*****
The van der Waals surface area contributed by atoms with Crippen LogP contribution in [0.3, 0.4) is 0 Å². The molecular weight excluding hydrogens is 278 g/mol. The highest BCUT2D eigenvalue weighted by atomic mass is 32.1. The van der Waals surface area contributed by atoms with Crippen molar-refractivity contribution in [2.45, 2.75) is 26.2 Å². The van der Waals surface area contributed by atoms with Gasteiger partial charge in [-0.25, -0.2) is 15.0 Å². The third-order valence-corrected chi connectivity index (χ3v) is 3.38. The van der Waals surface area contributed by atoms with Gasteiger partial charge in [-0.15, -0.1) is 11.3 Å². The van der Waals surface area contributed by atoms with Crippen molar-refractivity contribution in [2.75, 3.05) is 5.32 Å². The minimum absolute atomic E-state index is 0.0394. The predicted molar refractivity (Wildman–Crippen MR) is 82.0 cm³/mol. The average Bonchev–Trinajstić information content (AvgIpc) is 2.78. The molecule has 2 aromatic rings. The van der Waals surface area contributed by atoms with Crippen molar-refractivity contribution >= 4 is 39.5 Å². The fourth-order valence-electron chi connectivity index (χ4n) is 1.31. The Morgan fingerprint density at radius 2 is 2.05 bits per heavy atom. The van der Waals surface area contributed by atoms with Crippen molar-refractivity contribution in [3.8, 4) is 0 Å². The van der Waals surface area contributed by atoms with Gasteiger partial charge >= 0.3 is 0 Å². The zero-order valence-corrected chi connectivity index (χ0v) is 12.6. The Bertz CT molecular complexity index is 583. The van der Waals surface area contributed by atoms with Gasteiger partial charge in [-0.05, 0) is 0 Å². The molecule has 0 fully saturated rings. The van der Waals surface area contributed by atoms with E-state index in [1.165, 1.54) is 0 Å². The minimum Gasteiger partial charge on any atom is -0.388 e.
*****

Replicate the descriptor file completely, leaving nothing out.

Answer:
The van der Waals surface area contributed by atoms with Crippen LogP contribution in [0.3, 0.4) is 0 Å². The molecular weight excluding hydrogens is 278 g/mol. The highest BCUT2D eigenvalue weighted by atomic mass is 32.1. The van der Waals surface area contributed by atoms with Crippen molar-refractivity contribution in [2.45, 2.75) is 26.2 Å². The van der Waals surface area contributed by atoms with Gasteiger partial charge in [-0.25, -0.2) is 15.0 Å². The third-order valence-corrected chi connectivity index (χ3v) is 3.38. The van der Waals surface area contributed by atoms with Gasteiger partial charge in [-0.15, -0.1) is 11.3 Å². The van der Waals surface area contributed by atoms with Crippen molar-refractivity contribution in [2.75, 3.05) is 5.32 Å². The minimum absolute atomic E-state index is 0.0394. The predicted molar refractivity (Wildman–Crippen MR) is 82.0 cm³/mol. The average Bonchev–Trinajstić information content (AvgIpc) is 2.78. The molecule has 2 aromatic rings. The van der Waals surface area contributed by atoms with Crippen molar-refractivity contribution >= 4 is 39.5 Å². The fourth-order valence-electron chi connectivity index (χ4n) is 1.31. The Morgan fingerprint density at radius 2 is 2.05 bits per heavy atom. The van der Waals surface area contributed by atoms with Crippen molar-refractivity contribution in [3.8, 4) is 0 Å². The van der Waals surface area contributed by atoms with Gasteiger partial charge >= 0.3 is 0 Å². The zero-order valence-corrected chi connectivity index (χ0v) is 12.6. The Bertz CT molecular complexity index is 583. The van der Waals surface area contributed by atoms with Gasteiger partial charge in [-0.05, 0) is 0 Å². The molecule has 0 fully saturated rings. The van der Waals surface area contributed by atoms with E-state index in [1.165, 1.54) is 0 Å². The minimum Gasteiger partial charge on any atom is -0.388 e.